In every area of life, it can be useful sometimes to go back to first principles and assess why we do things. In the case of public speaking, it may seem obvious what the point is – and yet a client told me recently she had never thought about her presentations from the audience’s perspective: she had always been too concerned about herself to think about them.
This perceptive admission by my client goes right to the heart of why public speaking is so widely considered difficult and scary – and why it is so often done badly. Yes, there are skills and techniques to learn, just as there are in acting, singing and everything else we might perform in public but, in the end, it’s not about us, the speakers; it’s about them, the audience. With all the hype about public speaking (90% of the population would rather die, etc), it’s no wonder the objective sometimes gets obscured by the miasma of stress that surrounds it.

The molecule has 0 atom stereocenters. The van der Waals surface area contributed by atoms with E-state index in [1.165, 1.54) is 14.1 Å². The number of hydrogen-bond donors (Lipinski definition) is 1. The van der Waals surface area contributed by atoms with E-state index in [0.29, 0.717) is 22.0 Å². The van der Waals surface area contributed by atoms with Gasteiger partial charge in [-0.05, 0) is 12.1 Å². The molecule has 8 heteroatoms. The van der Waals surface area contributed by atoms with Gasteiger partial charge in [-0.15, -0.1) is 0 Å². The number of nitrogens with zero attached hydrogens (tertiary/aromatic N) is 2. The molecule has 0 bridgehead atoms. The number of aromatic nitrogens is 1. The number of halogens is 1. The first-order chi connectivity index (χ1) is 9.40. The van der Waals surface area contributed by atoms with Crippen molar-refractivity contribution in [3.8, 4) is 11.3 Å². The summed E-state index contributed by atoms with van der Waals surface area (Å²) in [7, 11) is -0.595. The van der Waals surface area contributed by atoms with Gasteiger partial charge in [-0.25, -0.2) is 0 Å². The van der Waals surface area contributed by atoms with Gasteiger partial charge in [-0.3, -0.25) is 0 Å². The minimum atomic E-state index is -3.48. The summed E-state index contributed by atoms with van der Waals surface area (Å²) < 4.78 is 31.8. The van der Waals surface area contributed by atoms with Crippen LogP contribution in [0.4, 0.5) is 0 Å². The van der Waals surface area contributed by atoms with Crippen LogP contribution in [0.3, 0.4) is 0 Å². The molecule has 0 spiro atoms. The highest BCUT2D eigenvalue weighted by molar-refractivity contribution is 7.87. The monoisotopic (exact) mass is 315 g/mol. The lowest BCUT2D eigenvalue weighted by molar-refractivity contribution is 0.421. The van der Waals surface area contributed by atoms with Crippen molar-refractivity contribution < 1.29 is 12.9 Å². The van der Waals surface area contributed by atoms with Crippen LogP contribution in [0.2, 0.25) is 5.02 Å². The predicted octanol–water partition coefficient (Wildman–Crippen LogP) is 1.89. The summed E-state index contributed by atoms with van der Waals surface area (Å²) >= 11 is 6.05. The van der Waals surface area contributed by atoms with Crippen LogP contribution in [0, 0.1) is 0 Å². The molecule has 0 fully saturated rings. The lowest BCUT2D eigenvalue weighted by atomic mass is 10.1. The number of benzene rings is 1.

Public speaking, like private speaking, is supposed to be communication. The purpose of your talk is not to get through it as quickly as possible so you can get out of the limelight. Neither is it to show off. The purpose is to connect with the people in front of you and inform, enlighten, move, entertain, persuade them, as the situation requires – and you will never achieve this if you don’t think about it from the audience’s point of view. Once you start to tune into what your audience needs, it actually becomes much easier to prepare a successful talk because suddenly it’s clear why it’s such a bad idea to pack too much into a short time, to make your entire presentation sound like one long sentence, to speak over slides dense with text, and so on.
My friend Iain, who is one of the country’s leading close-up magicians, told me something once that I feel sums up what I’m trying to say here. He said he had laboured for many years, in his youth, under the mistaken impression that success was the smooth execution of intricate methods and complicated moves. Actually, he came to realise, the tricks that really excite people are the ones with the strongest, most direct effects – which are often those with the simplest secrets to them. It’s not about what you, the performer, can do. It’s about what they, the audience, will understand, appreciate and remember.